Bong Joon Ho’s original Netflix film Okja debuts today on the streaming giant after raising a ruckus at the Cannes Film Festival. Tilda Swinton and Jake Gyllenhaal star in a wild tale about a young South Korean girl (Ahn Seo-hyun) who embarks on an epic quest to reunite with her beloved pet, a giant super pig named Okja, who’s been taken by Swinton’s Mirando Corp., which initially created it as part of a genetically modified pork program. It’s a film that swings crazily, but coherently, between action, adventure, horror, and comedy. As such, it’s something like the culmination of Bong’s career to date, which has been defined by idiosyncratic works that often straddle various genres. While not every one of his prior features is readily available here in the States, all of them are worth seeking out — and, if you have a Netflix account, a good part of that process has now become far easier. If you want to see more from the man behind Okja — one we’d count as among 2017’s best so far — here’s a streaming-guide primer to the South Korean auteur’s work.
Barking Dogs Never Bite (2000) – Available on Netflix
Bong’s taste for black humor, violent madness, and social critique are all apparent in his 2000 debut, which concerns an expectant father’s attempts to silence his apartment complex’s noisy dog — by any fatal means necessary — and a young girl’s efforts to get to the bottom of her building’s pooch-nabbing problem. Replete with wacko fantasy sequences, a bouncy score, and a madcap chase sequence, it’s a decidedly jagged affair that aims, at every turn, to flamboyantly push boundaries — and, in doing so, foreshadows the director’s subsequent, stellar output.
Memories of Murder (2003) – Not currently streaming; available on DVD
One of the millennium’s finest films (from any corner of the globe), Bong’s sophomore feature is based on the real-life crime wave perpetrated by Korea’s first serial killer. That fiend’s reign of terror (from 1986 to 1991) baffles police, including detectives played by Song Kang-ho and Kim Sang-kyung, who find that their department is ill-equipped to handle such a case — leading to more than a bit of bumbling-cop comedy — and whose futility leads to a despairing portrait of powerlessness and hopelessness that recalls David Fincher’s 2007 masterpiece Zodiac.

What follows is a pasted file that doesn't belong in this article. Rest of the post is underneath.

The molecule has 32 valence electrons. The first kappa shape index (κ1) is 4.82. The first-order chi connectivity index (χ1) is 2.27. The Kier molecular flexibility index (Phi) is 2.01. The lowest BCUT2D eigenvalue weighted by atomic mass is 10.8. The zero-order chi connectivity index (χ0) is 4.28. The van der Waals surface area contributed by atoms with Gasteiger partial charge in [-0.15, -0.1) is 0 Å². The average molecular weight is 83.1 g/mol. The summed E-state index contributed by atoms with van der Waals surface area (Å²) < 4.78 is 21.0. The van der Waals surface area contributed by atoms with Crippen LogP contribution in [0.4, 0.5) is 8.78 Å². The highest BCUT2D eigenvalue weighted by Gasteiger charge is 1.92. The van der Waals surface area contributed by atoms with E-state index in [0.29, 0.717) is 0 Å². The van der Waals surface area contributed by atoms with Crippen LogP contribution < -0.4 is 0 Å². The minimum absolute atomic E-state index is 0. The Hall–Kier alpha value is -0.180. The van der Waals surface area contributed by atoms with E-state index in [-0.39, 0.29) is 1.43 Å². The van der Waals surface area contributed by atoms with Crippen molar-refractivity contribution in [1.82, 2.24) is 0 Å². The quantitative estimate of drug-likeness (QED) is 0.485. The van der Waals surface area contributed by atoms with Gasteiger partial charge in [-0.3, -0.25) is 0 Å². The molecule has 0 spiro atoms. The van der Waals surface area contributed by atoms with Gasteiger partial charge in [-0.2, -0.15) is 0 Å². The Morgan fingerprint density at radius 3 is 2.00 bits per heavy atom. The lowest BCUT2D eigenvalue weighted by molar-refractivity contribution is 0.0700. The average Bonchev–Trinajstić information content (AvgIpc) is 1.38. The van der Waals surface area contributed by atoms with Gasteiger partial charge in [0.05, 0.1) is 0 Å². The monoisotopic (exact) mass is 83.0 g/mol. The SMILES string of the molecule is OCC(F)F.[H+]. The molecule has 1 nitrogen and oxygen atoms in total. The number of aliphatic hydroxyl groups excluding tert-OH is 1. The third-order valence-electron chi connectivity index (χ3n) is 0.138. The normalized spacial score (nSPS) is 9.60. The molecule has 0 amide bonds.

The Host (2006) – Available on Netflix
Bong’s true international breakthrough was this 2006 monster mash about a giant aquatic creature that emerges from the Han river — after having been spawned by toxic chemical dumping on the part of the American government — and snatches a young girl, much to her father’s chagrin. Her family’s quest to recover her plays out like a South Korean Spielberg saga, marked by sharply drawn characters, rollicking large-scale action set pieces, and considerable pathos. It remains, to date, his most purely accessible crowd-pleasuer.
Mother (2009) – Available on Netflix
As in Memories of Murder, the police are once again less than totally upright and capable in Mother, Bong’s 2009 thriller. In this case, that spells trouble for a mentally challenged young man who’s accused of killing a young girl and leaving her body on a local rooftop — which, in turn, motivates the boy’s mother (Kim Hye-ja) to embark on her own investigation into the victim, and to go to severe, and severely deranged, lengths to exonerate her son. Bookmarked by unforgettable musical dance sequences, it’s a chilling examination of parental devotion.
Snowpiercer (2013) – Available to rent on iTunes and Google Play
The director’s first English-Korean co-production, this 2013 sci-fi stunner stars Chris Evans as an everyman leading a revolution against the corporate powers-that-be in control of a giant train on which humanity’s remaining members now live, thanks to an apocalyptic new ice age. Also featuring Tilda Swinton, Jamie Bell, Octavia Spencer, John Hurt, and Ed Harris, it’s an alternately exhilarating and despairing action extravaganza marked by Bong’s uniquely strange wit, scathing social commentary, and gift for deranged combat.
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